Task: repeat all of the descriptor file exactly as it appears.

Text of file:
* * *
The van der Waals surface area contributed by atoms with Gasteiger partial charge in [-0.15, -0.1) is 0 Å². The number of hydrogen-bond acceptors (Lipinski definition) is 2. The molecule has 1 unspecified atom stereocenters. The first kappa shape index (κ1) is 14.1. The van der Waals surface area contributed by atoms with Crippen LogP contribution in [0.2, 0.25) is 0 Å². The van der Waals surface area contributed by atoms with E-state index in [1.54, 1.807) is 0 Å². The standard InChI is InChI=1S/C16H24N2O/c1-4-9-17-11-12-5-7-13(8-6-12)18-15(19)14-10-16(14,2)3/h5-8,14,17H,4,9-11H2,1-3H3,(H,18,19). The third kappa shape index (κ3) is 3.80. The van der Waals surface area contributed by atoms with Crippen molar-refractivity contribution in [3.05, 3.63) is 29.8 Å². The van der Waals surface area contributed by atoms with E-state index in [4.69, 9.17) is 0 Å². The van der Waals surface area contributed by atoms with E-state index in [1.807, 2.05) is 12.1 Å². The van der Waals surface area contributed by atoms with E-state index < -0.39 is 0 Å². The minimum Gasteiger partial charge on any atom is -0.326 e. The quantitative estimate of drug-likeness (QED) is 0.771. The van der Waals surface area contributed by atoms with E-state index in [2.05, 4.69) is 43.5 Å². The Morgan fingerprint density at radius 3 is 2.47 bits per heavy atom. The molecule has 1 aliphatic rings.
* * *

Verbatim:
The van der Waals surface area contributed by atoms with Gasteiger partial charge in [-0.15, -0.1) is 0 Å². The number of hydrogen-bond acceptors (Lipinski definition) is 2. The molecule has 1 unspecified atom stereocenters. The first kappa shape index (κ1) is 14.1. The van der Waals surface area contributed by atoms with Crippen LogP contribution in [0.2, 0.25) is 0 Å². The van der Waals surface area contributed by atoms with E-state index in [1.54, 1.807) is 0 Å². The standard InChI is InChI=1S/C16H24N2O/c1-4-9-17-11-12-5-7-13(8-6-12)18-15(19)14-10-16(14,2)3/h5-8,14,17H,4,9-11H2,1-3H3,(H,18,19). The third kappa shape index (κ3) is 3.80. The van der Waals surface area contributed by atoms with Crippen molar-refractivity contribution in [3.05, 3.63) is 29.8 Å². The van der Waals surface area contributed by atoms with E-state index in [4.69, 9.17) is 0 Å². The van der Waals surface area contributed by atoms with E-state index in [1.807, 2.05) is 12.1 Å². The van der Waals surface area contributed by atoms with E-state index < -0.39 is 0 Å². The minimum Gasteiger partial charge on any atom is -0.326 e. The quantitative estimate of drug-likeness (QED) is 0.771. The van der Waals surface area contributed by atoms with E-state index in [2.05, 4.69) is 43.5 Å². The Morgan fingerprint density at radius 3 is 2.47 bits per heavy atom. The molecule has 1 aliphatic rings.